I am trying to retain the user-session. I can successfully use the login button, it goes to my auth.php, and I can get the access token with no problem, however, if I check the status at any point, the status says authenticated:false. How can I retain the user session on my site after they log in?
Yes, I am in-fact using the Java SDK. If I shouldn’t be using that, could I get a really barebones walk through of how to do this? Login, check if logged in, and maintaining the session? I know it’s asking allot, but if I can get this down, I can probably figure out the rest with no issue.
Thanks for your help and advice!
Edit: Also, if the Java SDK is still viable, how would I go about using that to maintain the session?
Edit Edit: I also am successfully getting the auth token, so if I can just do something with that to maintain the session, that would be cool too.
Any ideas? I’ve messed around with it a bit more and I am not sure how to retain the session with this. I have the auth token, but I am not really interested in doing anything with the user’s account besides grabbing initial info. I just mainly want to retain the session while they are logged into Twitch after they auth.
The authenticated field that you’re looking for is stored by just seeing if a token exists, so you could store a boolean saying they’re authenticated if you get an OAuth token back.
Yeah you’re right, I created a simple cookie vs last login ip for the auth token and am just checking to see if the auth still exist for the session. I am trying to keep it bare bones. Is there any real danger to storing the auth token in the cookie plain if I am checking every single page against the login ip?
Cookies are available to the domain they are set for. Typically with Cookies you want to make sure to set them as secure, and ideally HTTPS only access. Google ‘Secure HTTP cookies’, and do a little research on how to protect yourself and your users.
I am using forced ssl, along with attaching the token and username to a login IP. If for some reason someone, somehow, got ahold of the token and tried to perform an action client side with a new IP, it would reject the auth token and force them to generate a new one. I am also assuming that any action taken on a channel using an auth token would also need to come from the registered address client-side. Also, thanks for the tip with secure cookies.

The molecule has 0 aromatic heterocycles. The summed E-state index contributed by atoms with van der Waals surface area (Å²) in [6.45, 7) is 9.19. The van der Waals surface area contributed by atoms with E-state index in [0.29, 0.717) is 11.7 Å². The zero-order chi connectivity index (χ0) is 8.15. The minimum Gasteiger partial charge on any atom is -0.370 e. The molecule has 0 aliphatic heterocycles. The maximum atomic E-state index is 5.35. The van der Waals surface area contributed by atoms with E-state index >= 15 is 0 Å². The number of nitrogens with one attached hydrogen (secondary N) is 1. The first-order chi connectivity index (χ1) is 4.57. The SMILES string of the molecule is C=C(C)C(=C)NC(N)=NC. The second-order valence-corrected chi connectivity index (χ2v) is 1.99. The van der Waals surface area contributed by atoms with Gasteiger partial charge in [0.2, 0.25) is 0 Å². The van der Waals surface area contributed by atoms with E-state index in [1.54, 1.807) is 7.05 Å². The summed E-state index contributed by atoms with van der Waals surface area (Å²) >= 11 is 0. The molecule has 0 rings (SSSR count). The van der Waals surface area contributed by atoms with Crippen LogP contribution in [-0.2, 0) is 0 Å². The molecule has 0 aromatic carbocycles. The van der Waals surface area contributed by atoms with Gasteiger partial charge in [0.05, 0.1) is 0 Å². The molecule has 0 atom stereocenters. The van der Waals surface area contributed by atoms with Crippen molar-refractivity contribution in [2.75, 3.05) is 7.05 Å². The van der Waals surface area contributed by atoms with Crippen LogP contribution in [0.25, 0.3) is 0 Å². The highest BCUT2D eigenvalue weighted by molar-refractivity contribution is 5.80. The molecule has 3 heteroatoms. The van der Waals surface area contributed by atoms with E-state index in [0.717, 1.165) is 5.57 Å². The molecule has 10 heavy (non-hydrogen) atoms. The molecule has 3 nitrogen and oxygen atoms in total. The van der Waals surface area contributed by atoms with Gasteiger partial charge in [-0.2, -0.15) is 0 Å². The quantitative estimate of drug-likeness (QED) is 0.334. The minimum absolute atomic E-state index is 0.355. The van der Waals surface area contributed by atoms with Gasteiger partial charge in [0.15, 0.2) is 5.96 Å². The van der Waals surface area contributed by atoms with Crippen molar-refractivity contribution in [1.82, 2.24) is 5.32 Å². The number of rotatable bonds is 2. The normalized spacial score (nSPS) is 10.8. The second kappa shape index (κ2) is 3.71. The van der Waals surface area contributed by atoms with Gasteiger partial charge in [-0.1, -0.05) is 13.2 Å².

Twitch doesn’t deauthorize tokens until the app is disconnected for the user. You cannot delete an auth token (from twitch) from the applications side. Generating a new token only creates a second available token to use to authenticate to the app.
If the (twitch) token were somehow compromised at any point, it would remain compromised until the user disconnects the app from their twitch settings page, under connections.
That’s insanity, why would they do that? Why wouldn’t the old token be destroyed when a new one is generated for that app? I am assuming to at-least prevent CSRF that the request can only come from the root domain of the registered domain on the app, or could someone just take that auth-token anywhere and start using it to act on behalf of that account?
As it stands right now, so long as they are coming from the same IP their auth (on my side) is fine and they can interact with the site as logged in, however, if their IP changes I force delete the cookie and make them log back in by re-authing. I thought this was the way to go, since it would eliminate someone stealing the auth token and interacting with my site as that user. What you’re telling me, is all that’s doing is generating yet another perma key every time this happens. If this is the case, how am I supposed to maintain a login session and provide logging in with Twitch without generating hundreds of these keys?